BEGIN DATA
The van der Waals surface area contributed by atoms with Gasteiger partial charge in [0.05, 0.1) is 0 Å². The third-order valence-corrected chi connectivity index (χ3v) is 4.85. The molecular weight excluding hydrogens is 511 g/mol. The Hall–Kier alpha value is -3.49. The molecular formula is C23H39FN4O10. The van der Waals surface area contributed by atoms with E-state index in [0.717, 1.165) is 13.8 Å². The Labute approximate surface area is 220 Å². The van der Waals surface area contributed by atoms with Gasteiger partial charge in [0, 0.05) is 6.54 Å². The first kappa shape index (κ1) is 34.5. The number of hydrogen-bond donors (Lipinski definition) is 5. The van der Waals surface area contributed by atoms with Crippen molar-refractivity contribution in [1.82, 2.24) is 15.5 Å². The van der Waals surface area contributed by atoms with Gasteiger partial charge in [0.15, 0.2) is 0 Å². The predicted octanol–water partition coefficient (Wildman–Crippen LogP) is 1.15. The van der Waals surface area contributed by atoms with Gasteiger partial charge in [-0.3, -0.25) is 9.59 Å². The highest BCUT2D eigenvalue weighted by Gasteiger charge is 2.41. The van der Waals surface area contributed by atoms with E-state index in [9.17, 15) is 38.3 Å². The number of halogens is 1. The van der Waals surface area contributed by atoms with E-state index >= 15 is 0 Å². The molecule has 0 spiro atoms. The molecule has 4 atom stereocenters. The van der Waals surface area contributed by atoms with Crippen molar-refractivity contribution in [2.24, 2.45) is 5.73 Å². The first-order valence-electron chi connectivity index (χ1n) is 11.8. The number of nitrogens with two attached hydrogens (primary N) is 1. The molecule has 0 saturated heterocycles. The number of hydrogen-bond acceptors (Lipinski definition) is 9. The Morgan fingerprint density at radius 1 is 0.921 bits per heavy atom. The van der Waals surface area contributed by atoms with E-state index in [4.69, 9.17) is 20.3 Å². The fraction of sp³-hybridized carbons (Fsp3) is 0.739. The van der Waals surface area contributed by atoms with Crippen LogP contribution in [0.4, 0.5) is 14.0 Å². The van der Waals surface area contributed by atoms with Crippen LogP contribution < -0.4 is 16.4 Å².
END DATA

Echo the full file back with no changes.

The van der Waals surface area contributed by atoms with Gasteiger partial charge in [0.05, 0.1) is 0 Å². The third-order valence-corrected chi connectivity index (χ3v) is 4.85. The molecular weight excluding hydrogens is 511 g/mol. The Hall–Kier alpha value is -3.49. The molecular formula is C23H39FN4O10. The van der Waals surface area contributed by atoms with E-state index in [0.717, 1.165) is 13.8 Å². The Labute approximate surface area is 220 Å². The van der Waals surface area contributed by atoms with Gasteiger partial charge in [0, 0.05) is 6.54 Å². The first kappa shape index (κ1) is 34.5. The number of hydrogen-bond donors (Lipinski definition) is 5. The van der Waals surface area contributed by atoms with Crippen molar-refractivity contribution in [1.82, 2.24) is 15.5 Å². The van der Waals surface area contributed by atoms with Gasteiger partial charge in [0.15, 0.2) is 0 Å². The predicted octanol–water partition coefficient (Wildman–Crippen LogP) is 1.15. The van der Waals surface area contributed by atoms with Gasteiger partial charge in [-0.3, -0.25) is 9.59 Å². The highest BCUT2D eigenvalue weighted by Gasteiger charge is 2.41. The van der Waals surface area contributed by atoms with E-state index in [9.17, 15) is 38.3 Å². The number of halogens is 1. The van der Waals surface area contributed by atoms with E-state index >= 15 is 0 Å². The molecule has 0 spiro atoms. The molecule has 4 atom stereocenters. The van der Waals surface area contributed by atoms with Crippen molar-refractivity contribution in [2.24, 2.45) is 5.73 Å². The first-order valence-electron chi connectivity index (χ1n) is 11.8. The number of nitrogens with two attached hydrogens (primary N) is 1. The molecule has 0 saturated heterocycles. The number of hydrogen-bond acceptors (Lipinski definition) is 9. The Morgan fingerprint density at radius 1 is 0.921 bits per heavy atom. The van der Waals surface area contributed by atoms with E-state index in [4.69, 9.17) is 20.3 Å². The fraction of sp³-hybridized carbons (Fsp3) is 0.739. The van der Waals surface area contributed by atoms with Crippen LogP contribution in [0.4, 0.5) is 14.0 Å². The van der Waals surface area contributed by atoms with Crippen LogP contribution < -0.4 is 16.4 Å².